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Survey for “iCarePATH”: Improving Caregivers’ Perceptions and Attitudes Towards Hand Washing

Published online by Cambridge University Press:  02 November 2020

Stephanie Zahradnik
Affiliation:
Department of Paediatrics, University of Ottawa Faculty of Medicine
James Okeny-Owere
Affiliation:
University of Ottawa, Department of Chemistry and Biomolecular Sciences
Anne Tsampalieros
Affiliation:
Children's Hospital of Eastern Ontario (CHEO) Clinical Research Unit
Richard Webster
Affiliation:
Children's Hospital of Eastern Ontario Clinical Research Unit
Pat Bedard
Affiliation:
Children's Hospital of Eastern Ontario Infection Prevention and Control Program
Gillian Seidman
Affiliation:
Division of Paediatric Medicine, Children's Hospital of Eastern Ontario
Nisha Thampi
Affiliation:
Children's Hospital of Eastern Ontario
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Abstract

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Background: Hand hygiene (HH) is the most effective means of preventing healthcare-associated infections (HAI). HH improvement strategies primarily focus on healthcare staff, often overlooking the significant contribution of caregivers to HAI risk. We sought to understand caregivers’ HH knowledge and practices to identify improvement opportunities. Methods: A self-administered survey was developed and distributed to families from June to August 2019; open-ended questions and Likert scales assessed caregivers’ perceptions and practices regarding HH at home and in hospital. HH compliance audits of caregivers entering and exiting inpatient rooms were performed in the same time period. Results: Among 81 caregivers surveyed, median patient age was 4.0 (IQR, 0.9–13.0) years. This was the first admission for 42 patients (53.8%). During this admission, 22 (27.2%) patients had been admitted for ≤1 day and 45 (55.6%) for >3 days. Caregivers reported good knowledge of HH practice, with strongly positive responses to knowledge of HH moments (94%) and proper technique (96%). Caregivers recognized that HH is required of hospital visitors (96%) to protect others (99%) and prevent illness in hospital (93%). Responses were less consistent for performing HH before entering a hospital room (83%), after exiting the room (70%), or after coughing or sneezing (65%). The attitudes of caregivers of children above 2 years were equivocal regarding expectations of their child to wash hands upon entering (40%), or exiting (41%) the hospital room. Multivariable modeling identified higher self-reported HH compliance in caregivers during first admission to hospital, compared to subsequent admissions (OR, 3.15; 95% CI, 1.11–9.65). Reported barriers to HH included hand irritation (27.2%) and perceived HH frequency (18.5%). At the time of survey completion, 62 caregivers (77%) reported not having received HH information during their child’s admission from a healthcare provider or volunteer. Information was most commonly gained from posters (75%) and information in the room (31%). Most caregivers (58.0%) reported that they would prefer to receive HH information in the first 24 hours of admission. Among 200 audits, overall caregiver compliance with HH was 9%; HH before entering the room was 7.2% compared to 11.2% after exiting (P = .33). Conclusions: Reported caregiver knowledge of HH was not reflected in audited practice. Fewer than 1 in 4 had received HH information from healthcare staff. HH education in the hospital environment within the first day of admission provides an opportunity for caregivers to improve compliance as partners in HAI prevention and safer pediatric care.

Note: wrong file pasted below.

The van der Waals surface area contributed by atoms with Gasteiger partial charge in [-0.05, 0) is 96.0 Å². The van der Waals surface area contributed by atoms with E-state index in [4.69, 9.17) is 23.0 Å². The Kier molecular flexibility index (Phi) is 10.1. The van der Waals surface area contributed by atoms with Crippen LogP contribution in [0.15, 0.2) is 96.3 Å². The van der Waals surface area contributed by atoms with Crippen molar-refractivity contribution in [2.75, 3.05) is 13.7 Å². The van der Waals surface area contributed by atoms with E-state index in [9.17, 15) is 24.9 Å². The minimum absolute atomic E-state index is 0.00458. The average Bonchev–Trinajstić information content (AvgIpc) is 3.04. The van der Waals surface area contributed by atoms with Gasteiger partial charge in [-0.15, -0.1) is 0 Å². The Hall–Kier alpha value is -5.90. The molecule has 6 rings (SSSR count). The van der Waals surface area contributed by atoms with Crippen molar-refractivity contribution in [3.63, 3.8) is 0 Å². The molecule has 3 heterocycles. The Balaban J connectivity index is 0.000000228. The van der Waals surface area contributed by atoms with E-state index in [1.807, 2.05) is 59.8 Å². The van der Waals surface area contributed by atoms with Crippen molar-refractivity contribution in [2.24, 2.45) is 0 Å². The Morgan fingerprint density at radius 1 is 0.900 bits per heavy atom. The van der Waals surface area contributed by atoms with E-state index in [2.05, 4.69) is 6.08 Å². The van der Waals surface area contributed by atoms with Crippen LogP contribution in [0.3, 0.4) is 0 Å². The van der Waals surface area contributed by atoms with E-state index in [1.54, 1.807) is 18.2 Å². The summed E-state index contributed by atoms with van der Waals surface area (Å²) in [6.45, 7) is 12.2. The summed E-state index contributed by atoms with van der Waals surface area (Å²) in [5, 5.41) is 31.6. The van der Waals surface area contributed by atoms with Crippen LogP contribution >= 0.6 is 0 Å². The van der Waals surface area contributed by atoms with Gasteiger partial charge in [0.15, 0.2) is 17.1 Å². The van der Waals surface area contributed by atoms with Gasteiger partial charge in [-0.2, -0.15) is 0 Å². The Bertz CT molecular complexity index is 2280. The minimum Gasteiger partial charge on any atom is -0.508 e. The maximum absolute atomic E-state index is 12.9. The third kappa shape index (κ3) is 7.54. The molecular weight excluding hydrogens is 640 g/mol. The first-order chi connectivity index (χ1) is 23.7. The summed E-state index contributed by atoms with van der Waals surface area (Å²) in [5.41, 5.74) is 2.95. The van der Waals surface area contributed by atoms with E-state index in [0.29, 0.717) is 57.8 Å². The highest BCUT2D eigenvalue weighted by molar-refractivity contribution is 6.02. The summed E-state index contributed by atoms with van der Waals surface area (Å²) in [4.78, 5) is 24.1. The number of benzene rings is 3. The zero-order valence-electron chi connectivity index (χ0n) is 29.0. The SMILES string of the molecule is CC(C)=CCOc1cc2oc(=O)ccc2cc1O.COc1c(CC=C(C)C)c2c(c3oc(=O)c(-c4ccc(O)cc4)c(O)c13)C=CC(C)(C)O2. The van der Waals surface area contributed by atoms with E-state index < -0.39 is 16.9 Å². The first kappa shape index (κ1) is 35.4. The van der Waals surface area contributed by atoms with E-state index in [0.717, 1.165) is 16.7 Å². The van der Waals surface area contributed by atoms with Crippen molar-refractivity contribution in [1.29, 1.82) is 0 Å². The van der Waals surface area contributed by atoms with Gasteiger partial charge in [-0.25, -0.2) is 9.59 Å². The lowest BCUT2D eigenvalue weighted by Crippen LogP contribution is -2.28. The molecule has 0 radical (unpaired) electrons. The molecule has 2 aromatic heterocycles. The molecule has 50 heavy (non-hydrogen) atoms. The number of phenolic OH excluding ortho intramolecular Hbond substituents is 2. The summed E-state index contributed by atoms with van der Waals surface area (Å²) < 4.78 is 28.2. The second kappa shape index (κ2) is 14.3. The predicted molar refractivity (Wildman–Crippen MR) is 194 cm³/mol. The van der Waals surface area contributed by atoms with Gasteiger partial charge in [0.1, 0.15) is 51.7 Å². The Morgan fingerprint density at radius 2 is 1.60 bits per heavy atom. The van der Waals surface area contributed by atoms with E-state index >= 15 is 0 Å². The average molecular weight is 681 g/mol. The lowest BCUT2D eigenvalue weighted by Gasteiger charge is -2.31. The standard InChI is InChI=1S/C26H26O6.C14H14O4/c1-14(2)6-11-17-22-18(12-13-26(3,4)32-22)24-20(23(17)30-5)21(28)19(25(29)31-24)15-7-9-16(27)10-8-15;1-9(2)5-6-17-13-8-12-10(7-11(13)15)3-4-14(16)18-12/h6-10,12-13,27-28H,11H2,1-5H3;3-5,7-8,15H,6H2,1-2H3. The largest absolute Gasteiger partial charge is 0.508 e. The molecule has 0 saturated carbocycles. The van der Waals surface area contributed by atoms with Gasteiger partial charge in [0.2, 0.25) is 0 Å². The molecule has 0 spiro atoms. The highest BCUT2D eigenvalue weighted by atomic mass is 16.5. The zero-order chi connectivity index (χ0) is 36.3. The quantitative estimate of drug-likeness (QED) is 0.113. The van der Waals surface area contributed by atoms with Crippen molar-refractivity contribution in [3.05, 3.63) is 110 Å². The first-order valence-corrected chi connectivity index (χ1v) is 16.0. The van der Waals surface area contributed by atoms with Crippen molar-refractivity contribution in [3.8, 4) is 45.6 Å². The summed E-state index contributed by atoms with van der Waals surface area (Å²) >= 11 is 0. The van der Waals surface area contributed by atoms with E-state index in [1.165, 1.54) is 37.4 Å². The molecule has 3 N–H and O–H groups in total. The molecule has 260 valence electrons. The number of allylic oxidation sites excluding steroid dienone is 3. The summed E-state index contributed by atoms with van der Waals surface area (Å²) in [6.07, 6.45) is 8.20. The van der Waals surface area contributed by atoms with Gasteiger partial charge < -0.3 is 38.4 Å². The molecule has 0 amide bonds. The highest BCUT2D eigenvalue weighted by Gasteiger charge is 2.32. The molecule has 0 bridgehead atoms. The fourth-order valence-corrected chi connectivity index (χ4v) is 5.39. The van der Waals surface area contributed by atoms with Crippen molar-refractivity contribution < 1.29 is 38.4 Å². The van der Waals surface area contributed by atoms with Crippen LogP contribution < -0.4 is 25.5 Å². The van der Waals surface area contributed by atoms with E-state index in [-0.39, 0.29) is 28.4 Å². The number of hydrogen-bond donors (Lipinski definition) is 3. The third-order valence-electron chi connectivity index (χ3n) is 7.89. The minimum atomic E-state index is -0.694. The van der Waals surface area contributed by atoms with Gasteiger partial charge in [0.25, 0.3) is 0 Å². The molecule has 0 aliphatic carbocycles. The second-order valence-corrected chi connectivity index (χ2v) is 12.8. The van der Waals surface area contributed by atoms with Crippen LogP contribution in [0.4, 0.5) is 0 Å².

Funding: None

Disclosures: None

Type
Poster Presentations
Copyright
© 2020 by The Society for Healthcare Epidemiology of America. All rights reserved.
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